SAIL plans to invest in new ports, terminals

SANTANU SANYAL Kolkata | Updated on May 19, 2011 Published on May 19, 2011

Bulk cargo getting discharged - (file photo): K.R. Deepak   -  Business Line

In its bid to have captive cargo handling facilities on the east coast, Steel Authority of India Ltd (SAIL) is mulling, among other things, investments, including equity participation, in the construction of a new port or berths, terminals or creation of any similar facility to cope with the projected rise in its the import of dry bulk cargo.

In fact, SAIL has already invited Expressions of Interest from firms keen to provide total logistics solutions to handle the imports, covering discharge, handling and storage and finally evacuation of the materials out of the port to steel plants.

Coking coal import

SAIL's import of coking coal is projected to rise to 11.7 mt in 2011-12, 14.3 mt in 2012-13 and further to 18.5 mt in 2014-15 from 10.2 mt in 2010-11. In 2014-15, the production of hot metal is estimated to go up to 23 mt, up from 14 mt in 2010-11.

Currently, coking coal accounts for more than 90 per cent of SAIL's import of raw materials. However, in future, the imports of dolomite and coke are indicated to meet the requirements of plants located at Bhilai, Bokaro, Burnpur, Durgapur and Rourkela.

Other options

Apart from equity participation in the construction of a new port, berths and terminals, SAIL, it is learnt, may consider other options such as long-term arrangements in any existing port for an exclusive use of berth without investment but supported by minimum guaranteed throughput, have a stake in SPV, develop facility and be the end users, build a new berth in a new port and pay the port the common dues and transloading facilities.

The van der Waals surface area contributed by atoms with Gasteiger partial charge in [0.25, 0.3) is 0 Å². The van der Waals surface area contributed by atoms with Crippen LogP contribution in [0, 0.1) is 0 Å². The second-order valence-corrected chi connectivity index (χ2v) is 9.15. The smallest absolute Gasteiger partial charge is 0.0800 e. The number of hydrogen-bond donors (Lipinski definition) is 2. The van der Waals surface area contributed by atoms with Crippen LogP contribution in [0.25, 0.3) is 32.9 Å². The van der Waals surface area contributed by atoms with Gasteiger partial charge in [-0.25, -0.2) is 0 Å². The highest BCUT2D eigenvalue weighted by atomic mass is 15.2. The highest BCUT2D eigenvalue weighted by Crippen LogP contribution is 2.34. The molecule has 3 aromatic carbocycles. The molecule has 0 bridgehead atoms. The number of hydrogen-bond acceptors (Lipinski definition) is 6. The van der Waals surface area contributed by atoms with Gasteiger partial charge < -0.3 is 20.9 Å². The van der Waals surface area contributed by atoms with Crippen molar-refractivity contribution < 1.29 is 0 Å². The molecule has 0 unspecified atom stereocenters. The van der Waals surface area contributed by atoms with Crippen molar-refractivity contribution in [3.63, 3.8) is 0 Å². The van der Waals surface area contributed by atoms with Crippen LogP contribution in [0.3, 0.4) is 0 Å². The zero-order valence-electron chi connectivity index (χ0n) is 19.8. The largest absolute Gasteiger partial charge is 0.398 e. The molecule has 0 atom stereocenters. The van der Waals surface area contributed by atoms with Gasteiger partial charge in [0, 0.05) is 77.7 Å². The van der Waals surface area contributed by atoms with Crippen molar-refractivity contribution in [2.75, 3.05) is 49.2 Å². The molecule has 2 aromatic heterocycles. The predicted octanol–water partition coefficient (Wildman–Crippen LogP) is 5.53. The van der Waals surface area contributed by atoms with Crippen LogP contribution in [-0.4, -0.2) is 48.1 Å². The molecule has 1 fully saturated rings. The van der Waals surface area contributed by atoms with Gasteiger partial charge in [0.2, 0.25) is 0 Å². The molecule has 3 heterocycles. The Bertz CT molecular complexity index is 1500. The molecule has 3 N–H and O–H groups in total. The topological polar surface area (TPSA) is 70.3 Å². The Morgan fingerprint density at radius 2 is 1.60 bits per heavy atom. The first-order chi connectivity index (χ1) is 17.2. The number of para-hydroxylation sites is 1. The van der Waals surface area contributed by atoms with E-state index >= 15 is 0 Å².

Right now, SAIL uses ports at Haldia, Paradip and Visakhapatnam for routing its raw materials as its plants are mostly located in the east.

In 2010-11, Visakhapatnam port handled 4.8 mt of coking coal on SAIL account, Haldia 4.3 mt and Paradip 1.1 mt. At present, coal is imported mostly in Panamax vessels and some times in Handymax vessels. SAIL, it is felt, has to reorient its port operations policy, keeping in view the projected increase in imports of raw materials, particularly, coking coal. It has to bring the materials in larger vessels to obtain the full benefits of transportation economies.

Follow us on Telegram, Facebook, Twitter, Instagram, YouTube and Linkedin. You can also download our Android App or IOS App.

Published on May 19, 2011
This article is closed for comments.
Please Email the Editor